16:8 Intermittent Fasting Schedule and Meal Plan
Intermittent fasting, or the practice of fasting for a set period, has disrupted the traditional three-meals-a-day mindset and changed the way we think about mealtimes. It is currently one of the most popular health trends, with the 16:8 diet being among the most common.
People are adopting intermittent fasting practices as a strategy to lose weight, improve brain function, and simplify their eating habits and meal plans. But what is the 16:8 intermittent fasting diet, and how do you get started?
Table of Contents
- What Is 16 8 Fasting?
- How to Do It
- Sample 16:8 Fasting Schedule
- Foods to Eat
- 16:8 Fasting Meal Plan Sample
- Side Effects and Safety Concerns
- Frequently Asked Questions
- Final Word
What Is 16 8 Fasting?
Intermittent fasting is a dietary pattern that alternates between periods of fasting and eating.
Unlike other diets, fasting plans do not specify what or how much you should eat per day. Instead, they primarily focus on when you should eat. Due to this distinction, intermittent fasting is not considered a diet in the conventional sense. Instead, it may be better described as an eating pattern.
The 16:8 diet is a popular version of intermittent fasting. It involves consuming your meals during an 8-hour eating window while fasting or abstaining from food for the remaining 16 hours a day.
How to Do It
The 16:8 intermittent fasting method, sometimes referred to as the 16 hours fast, restricts your eating to eight hours. This form of intermittent fasting is particularly popular because you spend a large portion of the fasting window asleep.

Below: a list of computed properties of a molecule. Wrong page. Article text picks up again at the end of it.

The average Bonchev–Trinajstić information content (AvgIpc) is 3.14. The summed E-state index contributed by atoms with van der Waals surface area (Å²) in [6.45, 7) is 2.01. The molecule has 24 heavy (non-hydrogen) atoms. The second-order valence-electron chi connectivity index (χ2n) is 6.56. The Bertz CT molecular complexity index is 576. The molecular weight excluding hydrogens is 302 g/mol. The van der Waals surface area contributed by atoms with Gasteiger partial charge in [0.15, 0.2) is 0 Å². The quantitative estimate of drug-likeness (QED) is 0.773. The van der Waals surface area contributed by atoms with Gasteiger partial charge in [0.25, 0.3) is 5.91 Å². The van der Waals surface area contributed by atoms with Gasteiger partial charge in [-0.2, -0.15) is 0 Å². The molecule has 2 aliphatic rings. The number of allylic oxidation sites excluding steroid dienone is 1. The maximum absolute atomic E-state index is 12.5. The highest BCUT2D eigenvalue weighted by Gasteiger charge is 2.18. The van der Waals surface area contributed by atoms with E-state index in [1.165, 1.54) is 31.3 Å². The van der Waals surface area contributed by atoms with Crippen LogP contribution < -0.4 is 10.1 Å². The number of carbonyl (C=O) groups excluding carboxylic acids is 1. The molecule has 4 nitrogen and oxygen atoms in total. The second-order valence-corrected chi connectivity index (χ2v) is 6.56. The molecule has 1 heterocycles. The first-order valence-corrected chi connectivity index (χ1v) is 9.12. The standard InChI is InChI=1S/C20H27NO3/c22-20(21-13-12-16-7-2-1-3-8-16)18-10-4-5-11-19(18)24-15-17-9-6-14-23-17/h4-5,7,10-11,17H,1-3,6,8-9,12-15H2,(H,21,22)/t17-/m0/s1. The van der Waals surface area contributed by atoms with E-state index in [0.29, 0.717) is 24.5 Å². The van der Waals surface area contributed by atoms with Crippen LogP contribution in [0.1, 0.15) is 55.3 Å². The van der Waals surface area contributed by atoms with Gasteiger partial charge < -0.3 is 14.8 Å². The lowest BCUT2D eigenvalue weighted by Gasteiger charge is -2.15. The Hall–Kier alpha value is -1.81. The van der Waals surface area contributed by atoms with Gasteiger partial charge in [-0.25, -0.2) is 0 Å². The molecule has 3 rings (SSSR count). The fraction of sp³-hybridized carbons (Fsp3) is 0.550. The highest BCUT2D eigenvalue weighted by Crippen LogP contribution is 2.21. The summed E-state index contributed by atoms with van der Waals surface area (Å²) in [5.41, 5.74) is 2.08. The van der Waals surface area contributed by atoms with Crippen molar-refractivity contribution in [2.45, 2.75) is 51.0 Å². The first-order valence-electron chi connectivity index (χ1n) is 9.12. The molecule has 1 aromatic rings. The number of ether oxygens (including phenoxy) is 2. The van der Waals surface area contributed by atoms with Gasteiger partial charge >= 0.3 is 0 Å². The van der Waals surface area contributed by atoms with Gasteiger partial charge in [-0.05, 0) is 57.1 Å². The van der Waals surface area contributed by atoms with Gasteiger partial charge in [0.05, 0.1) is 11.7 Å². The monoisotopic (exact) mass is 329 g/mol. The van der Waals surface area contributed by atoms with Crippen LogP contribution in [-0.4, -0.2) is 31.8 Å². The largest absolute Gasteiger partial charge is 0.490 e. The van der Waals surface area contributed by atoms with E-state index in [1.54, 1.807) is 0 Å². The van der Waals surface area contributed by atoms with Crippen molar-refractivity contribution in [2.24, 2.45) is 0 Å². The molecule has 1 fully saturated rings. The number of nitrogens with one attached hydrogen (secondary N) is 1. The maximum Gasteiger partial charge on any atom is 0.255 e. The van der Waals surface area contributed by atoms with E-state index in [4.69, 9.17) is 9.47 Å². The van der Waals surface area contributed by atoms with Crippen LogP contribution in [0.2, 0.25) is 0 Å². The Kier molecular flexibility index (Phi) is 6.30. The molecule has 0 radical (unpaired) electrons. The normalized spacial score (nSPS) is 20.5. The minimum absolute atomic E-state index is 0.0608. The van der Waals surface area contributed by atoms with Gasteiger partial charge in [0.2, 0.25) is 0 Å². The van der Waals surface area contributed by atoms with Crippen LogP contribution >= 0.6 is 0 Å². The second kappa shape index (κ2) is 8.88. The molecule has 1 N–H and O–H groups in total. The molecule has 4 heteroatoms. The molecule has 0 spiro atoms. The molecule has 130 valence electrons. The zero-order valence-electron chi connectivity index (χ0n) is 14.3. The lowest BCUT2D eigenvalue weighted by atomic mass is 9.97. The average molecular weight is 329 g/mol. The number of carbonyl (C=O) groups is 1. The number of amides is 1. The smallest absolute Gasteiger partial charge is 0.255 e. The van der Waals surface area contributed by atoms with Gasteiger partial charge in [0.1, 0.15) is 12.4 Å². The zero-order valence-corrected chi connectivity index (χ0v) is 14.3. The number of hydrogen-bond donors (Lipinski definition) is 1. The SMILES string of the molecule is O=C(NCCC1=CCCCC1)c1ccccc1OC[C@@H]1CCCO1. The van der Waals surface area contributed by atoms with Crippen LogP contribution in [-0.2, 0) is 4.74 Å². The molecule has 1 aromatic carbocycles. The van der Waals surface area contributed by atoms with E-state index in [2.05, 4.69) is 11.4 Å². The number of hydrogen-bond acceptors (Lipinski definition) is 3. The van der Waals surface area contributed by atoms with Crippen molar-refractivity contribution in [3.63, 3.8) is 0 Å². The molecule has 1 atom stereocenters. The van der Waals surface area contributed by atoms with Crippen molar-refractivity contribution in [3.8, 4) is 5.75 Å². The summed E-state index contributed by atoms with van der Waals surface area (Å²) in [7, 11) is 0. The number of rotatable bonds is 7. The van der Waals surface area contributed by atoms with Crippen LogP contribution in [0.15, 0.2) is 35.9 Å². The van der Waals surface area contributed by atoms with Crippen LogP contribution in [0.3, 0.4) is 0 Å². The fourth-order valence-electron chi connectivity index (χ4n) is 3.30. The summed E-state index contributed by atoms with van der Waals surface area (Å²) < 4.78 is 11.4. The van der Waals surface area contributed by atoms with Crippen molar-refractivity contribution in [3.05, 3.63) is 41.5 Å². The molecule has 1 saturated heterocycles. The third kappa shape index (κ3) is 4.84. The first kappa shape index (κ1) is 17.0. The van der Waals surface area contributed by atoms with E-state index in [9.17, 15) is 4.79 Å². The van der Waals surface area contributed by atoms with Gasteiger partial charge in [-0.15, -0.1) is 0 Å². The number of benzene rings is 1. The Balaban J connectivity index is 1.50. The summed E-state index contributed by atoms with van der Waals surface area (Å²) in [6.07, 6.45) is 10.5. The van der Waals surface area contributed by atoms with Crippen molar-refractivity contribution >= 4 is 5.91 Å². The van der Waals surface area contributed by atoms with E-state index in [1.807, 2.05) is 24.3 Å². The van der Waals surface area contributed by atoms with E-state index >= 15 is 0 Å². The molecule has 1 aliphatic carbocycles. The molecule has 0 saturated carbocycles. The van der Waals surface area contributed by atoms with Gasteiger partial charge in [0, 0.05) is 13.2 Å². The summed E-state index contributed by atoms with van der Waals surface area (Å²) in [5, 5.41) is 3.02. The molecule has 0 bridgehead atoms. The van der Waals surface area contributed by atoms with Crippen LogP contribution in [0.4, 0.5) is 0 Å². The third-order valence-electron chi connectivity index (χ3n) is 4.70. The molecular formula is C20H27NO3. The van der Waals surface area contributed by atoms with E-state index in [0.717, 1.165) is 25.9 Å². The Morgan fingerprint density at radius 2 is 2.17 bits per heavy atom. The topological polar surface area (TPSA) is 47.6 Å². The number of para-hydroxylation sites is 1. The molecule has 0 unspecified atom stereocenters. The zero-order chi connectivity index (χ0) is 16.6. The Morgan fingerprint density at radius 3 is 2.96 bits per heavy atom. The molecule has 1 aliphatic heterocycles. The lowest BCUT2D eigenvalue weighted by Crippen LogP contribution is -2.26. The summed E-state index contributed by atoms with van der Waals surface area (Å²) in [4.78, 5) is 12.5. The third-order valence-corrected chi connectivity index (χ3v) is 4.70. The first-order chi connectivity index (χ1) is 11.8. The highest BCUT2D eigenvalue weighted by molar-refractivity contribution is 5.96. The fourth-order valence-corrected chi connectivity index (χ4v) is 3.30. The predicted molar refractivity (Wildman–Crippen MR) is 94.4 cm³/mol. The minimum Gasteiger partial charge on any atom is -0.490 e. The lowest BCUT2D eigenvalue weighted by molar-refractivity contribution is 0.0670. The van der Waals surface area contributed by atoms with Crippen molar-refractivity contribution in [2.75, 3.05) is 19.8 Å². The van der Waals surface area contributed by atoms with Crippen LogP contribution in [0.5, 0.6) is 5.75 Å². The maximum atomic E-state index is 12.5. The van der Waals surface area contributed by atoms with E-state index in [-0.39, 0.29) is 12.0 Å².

To get started, begin by selecting the eight hours during which you will consume all of your meals and snacks.
Many people prefer to eat between noon and eight o’clock in the evening, as this means that they only need to skip breakfast, while still eating a typical lunch and dinner.
Some eating windows include:
- 10 am to 6 pm
- 11 am to 7 pm
- 12 pm to 8 pm
When developing your 16:8 plan, you may want to use your current sleep patterns and mealtimes as a guide. For example, if you are an early riser, then you may choose to break your fast around 10 am to avoid excess hours without food intake. Or perhaps your appetite is the greatest at night before bed. If this is the case, then you may decide on a 1 pm to 9 pm window to allow for an evening snack.
Sample 16:8 Fasting Schedule
- 7:00 am Wake up
- 7:30 am Lemon water
- 7:45 am Skip your morning meal
- 12:00 pm Lunch
- 3:00 pm Snack
- 6:00 pm Dinner
- 7:30 pm Snack
- 8:00 pm Begin fast for 16 hours
Foods to Eat
Unlike most diets, 16:8 intermittent fasting does not have any food rules or restrictions. There is no calorie restriction, meaning that you don’t waste time calorie counting or monitoring your intake of carbs. For this reason, many people find that it simplifies their eating habits and allows them to spend less time meal planning.
However, it is still recommended to limit intake of processed and junk foods, as these are associated with weight gain and an increased risk of diseases such as obesity, heart disease, and certain types of cancer.
Even while intermittent fasting, try to focus on healthy food choices which include:
- Fruits and vegetables
- Whole grains and complex carbohydrates: Such as brown rice, oats, barley, quinoa, and more
- Lean proteins: Lean red meat, poultry, fish, beans, tofu, nuts, seeds, and eggs
- Healthy fats: From fatty fish, olive oil, avocados, coconuts, nuts, and seeds
The 16:8 diet allows for calorie-free drinks during the 16-hour fasting period. These include water, unsweetened teas, and black coffee. In addition to preventing dehydration, beverages may also play a crucial role in decreasing hunger cues. Drinking plenty of fluids may help increase feelings of satiety, meaning that you will feel fuller for longer (1).
16:8 intermittent fasting is associated with a number of health benefits, including:
Weight Loss and Difference in Body Composition
The 16:8 diet has become a favored weight loss program among dieters, and for a good reason. There is evidence that intermittent fasting may help you lose weight and boost your metabolism (2, 3). It does this in two ways: